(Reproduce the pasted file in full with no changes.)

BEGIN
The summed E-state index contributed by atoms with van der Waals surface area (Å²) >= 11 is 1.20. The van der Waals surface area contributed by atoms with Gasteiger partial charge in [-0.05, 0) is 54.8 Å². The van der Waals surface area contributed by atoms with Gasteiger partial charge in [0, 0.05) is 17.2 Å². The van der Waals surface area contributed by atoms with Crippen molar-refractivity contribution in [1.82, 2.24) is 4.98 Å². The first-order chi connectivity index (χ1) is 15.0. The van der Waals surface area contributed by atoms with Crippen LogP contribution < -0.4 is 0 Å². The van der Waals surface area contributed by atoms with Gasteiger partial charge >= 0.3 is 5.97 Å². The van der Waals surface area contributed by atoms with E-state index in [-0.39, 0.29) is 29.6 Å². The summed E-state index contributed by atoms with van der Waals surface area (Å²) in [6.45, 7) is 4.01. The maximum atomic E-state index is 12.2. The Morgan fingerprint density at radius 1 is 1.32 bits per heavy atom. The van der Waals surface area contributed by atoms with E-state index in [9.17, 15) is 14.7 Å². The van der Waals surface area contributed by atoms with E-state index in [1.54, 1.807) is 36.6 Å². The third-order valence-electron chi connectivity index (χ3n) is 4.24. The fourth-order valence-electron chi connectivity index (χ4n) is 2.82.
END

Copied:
The summed E-state index contributed by atoms with van der Waals surface area (Å²) >= 11 is 1.20. The van der Waals surface area contributed by atoms with Gasteiger partial charge in [-0.05, 0) is 54.8 Å². The van der Waals surface area contributed by atoms with Gasteiger partial charge in [0, 0.05) is 17.2 Å². The van der Waals surface area contributed by atoms with Crippen molar-refractivity contribution in [1.82, 2.24) is 4.98 Å². The first-order chi connectivity index (χ1) is 15.0. The van der Waals surface area contributed by atoms with Crippen LogP contribution < -0.4 is 0 Å². The van der Waals surface area contributed by atoms with Gasteiger partial charge >= 0.3 is 5.97 Å². The van der Waals surface area contributed by atoms with E-state index in [-0.39, 0.29) is 29.6 Å². The summed E-state index contributed by atoms with van der Waals surface area (Å²) in [6.45, 7) is 4.01. The maximum atomic E-state index is 12.2. The Morgan fingerprint density at radius 1 is 1.32 bits per heavy atom. The van der Waals surface area contributed by atoms with E-state index in [9.17, 15) is 14.7 Å². The van der Waals surface area contributed by atoms with E-state index in [1.54, 1.807) is 36.6 Å². The third-order valence-electron chi connectivity index (χ3n) is 4.24. The fourth-order valence-electron chi connectivity index (χ4n) is 2.82.